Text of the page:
by Corals Zheng
The University of Toronto St. George Campus (UTSG) borders on a number of historic neighbourhoods that continue to house communities of artists, students, families, seniors, and immigrants. West Chinatown in particular serves as one of the last immigrant landing communities in Downtown Toronto that offers affordable culturally appropriate foods, professional services, employment, housing, and a sense of community. However, historic Chinatowns across North America, generally centrally located, are at risk of displacement and erasure with the movement of people and capital back into the city (Semuels, 2019). The increasing development pressure of the former ethnic enclave sparked community activists to push back against displacement and advocate for community control, but who are the gentrifiers? Upon closer inspection, the present neighbourhood change of West Chinatown is marked not by higher-income professionals but linked to the expansion of the higher education institutions (HEI) and their student population, or the “studentification” of West Chinatown. Zheng (forthcoming) documents the growing number of purpose-built student accommodations (PBSAs) in West Chinatown and the arrival of international Chinese chains and franchises that cater to international Chinese students, such as bubble tea and hot pot establishments, that replaces long-time mom and pop shops. While Zheng’s research illustrates the studentification of the locality, it also analyzes how the narrative history of Chinatowns is mobilized by community activists to push for a specific vision of West Chinatown that omit students as stakeholders in the neighbourhood.
The creation and legacies of Chinatowns in North America are linked to discriminatory state policies targeting Chinese economic migrants. Beginning with the first Chinese migrants arriving in British Columbia in 1788 for the fur trade, followed by the gold rush in the lower Fraser Valley (1857) and the construction of the Canadian Pacific Railway (1885), Chinese lives and labour built the infrastructure that facilitated the confederation of the Canadian state. At the same time, the Chinese were the only population group singled out on the basis of race in state immigration policies with the Chinese Immigration Act (1885) that levied a head tax beginning with $50 and increased to $500 in 1903 (two years’ worth of labour) and the Chinese Exclusion Act (1923-1947) which banned Chinese immigration to Canada (Chan, 2017). The present West Chinatown is itself a byproduct of urban renewal policies of the 1960s that saw the expropriation of the First Chinatown in St. John’s Ward or “The Ward,” to make room for the Nathan Phillips Square and the University Health Network. Over a 10-year period, 75% of the First Chinatown was expropriated and the Chinese businesses moved westward to the current location anchored at the intersection of Spadina Avenue and Dundas Street, a grand boulevard that saw the change from a Jewish predominate area to the new Chinatown in the 1970s. The Ward, now a high-density vertical neighbourhood, bears little resemblance to the former working-class enclave that was first home to a thriving African-Canadian community and followed by immigrants from Italy, Eastern Europe, Finland, Macedonia, and China (Lorinc, 2015).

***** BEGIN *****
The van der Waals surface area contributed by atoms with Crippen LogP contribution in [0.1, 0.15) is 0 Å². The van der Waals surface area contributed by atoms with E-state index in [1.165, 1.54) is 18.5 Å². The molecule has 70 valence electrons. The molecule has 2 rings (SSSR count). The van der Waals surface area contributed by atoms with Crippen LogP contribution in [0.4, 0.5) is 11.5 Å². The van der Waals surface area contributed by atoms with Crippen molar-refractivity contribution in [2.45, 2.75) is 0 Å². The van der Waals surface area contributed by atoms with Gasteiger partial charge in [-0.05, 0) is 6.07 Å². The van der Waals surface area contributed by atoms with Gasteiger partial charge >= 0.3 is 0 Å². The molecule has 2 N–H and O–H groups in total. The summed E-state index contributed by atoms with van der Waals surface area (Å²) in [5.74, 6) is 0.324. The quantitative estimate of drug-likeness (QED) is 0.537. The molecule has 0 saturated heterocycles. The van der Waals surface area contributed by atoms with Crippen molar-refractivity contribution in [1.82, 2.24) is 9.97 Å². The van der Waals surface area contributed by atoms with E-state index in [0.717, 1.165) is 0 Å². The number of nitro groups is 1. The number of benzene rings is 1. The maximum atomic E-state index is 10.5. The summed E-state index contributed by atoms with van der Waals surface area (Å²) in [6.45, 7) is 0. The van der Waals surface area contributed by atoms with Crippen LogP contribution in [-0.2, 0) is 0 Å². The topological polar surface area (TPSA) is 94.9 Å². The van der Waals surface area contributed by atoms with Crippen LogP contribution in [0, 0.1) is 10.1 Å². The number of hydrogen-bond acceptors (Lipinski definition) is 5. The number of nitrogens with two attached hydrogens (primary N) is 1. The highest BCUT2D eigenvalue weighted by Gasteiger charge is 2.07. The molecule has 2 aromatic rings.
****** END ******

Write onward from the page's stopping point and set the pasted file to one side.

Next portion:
The existence of historic Chinatowns in Toronto entrenches historical injustices into real, urban space, and it is a narrative mobilized by Friends of Chinatown (FOCT), a group of young community activists, in the fight for anti-gentrification and anti-displacement. However, the studentification of West Chinatown indicates the tension between existing community stakeholders and a new form of Chinese immigrant, the Chinese international student at the University of Toronto (UofT) from the People’s Republic of China (PRC). Arlene Chan, Chinatown Historian and President of the Jean Lumb Foundation commented “before it used to be everybody came from Guangdong province, spoke Toishanhua and shared the same customs and traditions. But now. Chinese are coming from all around the world, don't even speak the same language, don't share the same customs, don't even like necessarily eating the same food, it's so different” (Chan, interview, 2021). International undergraduate students from "Asia and Pacific" have increased by over 300% since 2007 (2007-2019) with students from “Asia & Pacific” driving all of the new increases. The growth in “Asia & Pacific” is driven primarily by students from the People’s Republic of China (PRC), which increased by 600% from 1,736 in 2007 to 12,279 in 2019 (Zheng, forthcoming). This critical mass of Mainland Chinese students is felt near UTSG in the development of private purpose-built student housing, as well as at the arrival of international Chinese chains and franchises, such as CoCo Fresh Tea and Goubuli, which increased from zero in 2009 to 23 in 2019, most of which arrived in the last five years (Zheng, forthcoming).